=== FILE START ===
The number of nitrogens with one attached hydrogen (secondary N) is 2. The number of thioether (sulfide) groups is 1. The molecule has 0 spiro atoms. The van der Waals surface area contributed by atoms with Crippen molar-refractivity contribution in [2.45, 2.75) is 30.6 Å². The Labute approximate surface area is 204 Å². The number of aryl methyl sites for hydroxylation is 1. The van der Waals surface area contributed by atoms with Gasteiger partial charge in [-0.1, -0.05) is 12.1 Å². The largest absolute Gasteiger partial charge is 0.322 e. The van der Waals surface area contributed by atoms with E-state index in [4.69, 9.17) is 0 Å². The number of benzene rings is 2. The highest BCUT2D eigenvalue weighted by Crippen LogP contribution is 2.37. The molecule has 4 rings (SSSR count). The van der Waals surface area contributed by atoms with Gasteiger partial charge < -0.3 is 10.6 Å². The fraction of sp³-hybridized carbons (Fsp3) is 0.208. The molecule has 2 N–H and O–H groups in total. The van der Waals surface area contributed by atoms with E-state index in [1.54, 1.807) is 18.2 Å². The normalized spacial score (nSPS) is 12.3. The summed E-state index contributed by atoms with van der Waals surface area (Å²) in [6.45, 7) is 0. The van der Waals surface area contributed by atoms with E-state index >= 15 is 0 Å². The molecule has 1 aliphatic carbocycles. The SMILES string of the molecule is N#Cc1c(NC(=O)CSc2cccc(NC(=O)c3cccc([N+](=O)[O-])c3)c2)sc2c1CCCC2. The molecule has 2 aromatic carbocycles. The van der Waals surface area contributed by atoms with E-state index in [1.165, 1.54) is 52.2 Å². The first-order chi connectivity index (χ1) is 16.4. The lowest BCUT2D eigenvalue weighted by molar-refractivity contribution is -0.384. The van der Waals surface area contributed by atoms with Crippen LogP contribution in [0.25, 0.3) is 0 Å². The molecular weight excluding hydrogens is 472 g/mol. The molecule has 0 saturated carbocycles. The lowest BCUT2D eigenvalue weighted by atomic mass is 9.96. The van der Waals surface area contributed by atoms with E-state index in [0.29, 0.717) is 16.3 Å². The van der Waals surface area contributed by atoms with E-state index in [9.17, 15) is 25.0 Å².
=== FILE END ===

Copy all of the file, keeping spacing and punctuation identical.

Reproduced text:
The number of nitrogens with one attached hydrogen (secondary N) is 2. The number of thioether (sulfide) groups is 1. The molecule has 0 spiro atoms. The van der Waals surface area contributed by atoms with Crippen molar-refractivity contribution in [2.45, 2.75) is 30.6 Å². The Labute approximate surface area is 204 Å². The number of aryl methyl sites for hydroxylation is 1. The van der Waals surface area contributed by atoms with Gasteiger partial charge in [-0.1, -0.05) is 12.1 Å². The largest absolute Gasteiger partial charge is 0.322 e. The van der Waals surface area contributed by atoms with E-state index in [4.69, 9.17) is 0 Å². The number of benzene rings is 2. The highest BCUT2D eigenvalue weighted by Crippen LogP contribution is 2.37. The molecule has 4 rings (SSSR count). The van der Waals surface area contributed by atoms with Gasteiger partial charge < -0.3 is 10.6 Å². The fraction of sp³-hybridized carbons (Fsp3) is 0.208. The molecule has 2 N–H and O–H groups in total. The van der Waals surface area contributed by atoms with E-state index in [1.54, 1.807) is 18.2 Å². The normalized spacial score (nSPS) is 12.3. The summed E-state index contributed by atoms with van der Waals surface area (Å²) in [6.45, 7) is 0. The van der Waals surface area contributed by atoms with E-state index >= 15 is 0 Å². The molecule has 1 aliphatic carbocycles. The SMILES string of the molecule is N#Cc1c(NC(=O)CSc2cccc(NC(=O)c3cccc([N+](=O)[O-])c3)c2)sc2c1CCCC2. The molecule has 2 aromatic carbocycles. The van der Waals surface area contributed by atoms with E-state index in [1.165, 1.54) is 52.2 Å². The first-order chi connectivity index (χ1) is 16.4. The lowest BCUT2D eigenvalue weighted by molar-refractivity contribution is -0.384. The van der Waals surface area contributed by atoms with Crippen LogP contribution in [0.25, 0.3) is 0 Å². The molecular weight excluding hydrogens is 472 g/mol. The molecule has 0 saturated carbocycles. The lowest BCUT2D eigenvalue weighted by atomic mass is 9.96. The van der Waals surface area contributed by atoms with E-state index in [0.29, 0.717) is 16.3 Å². The van der Waals surface area contributed by atoms with E-state index in [9.17, 15) is 25.0 Å².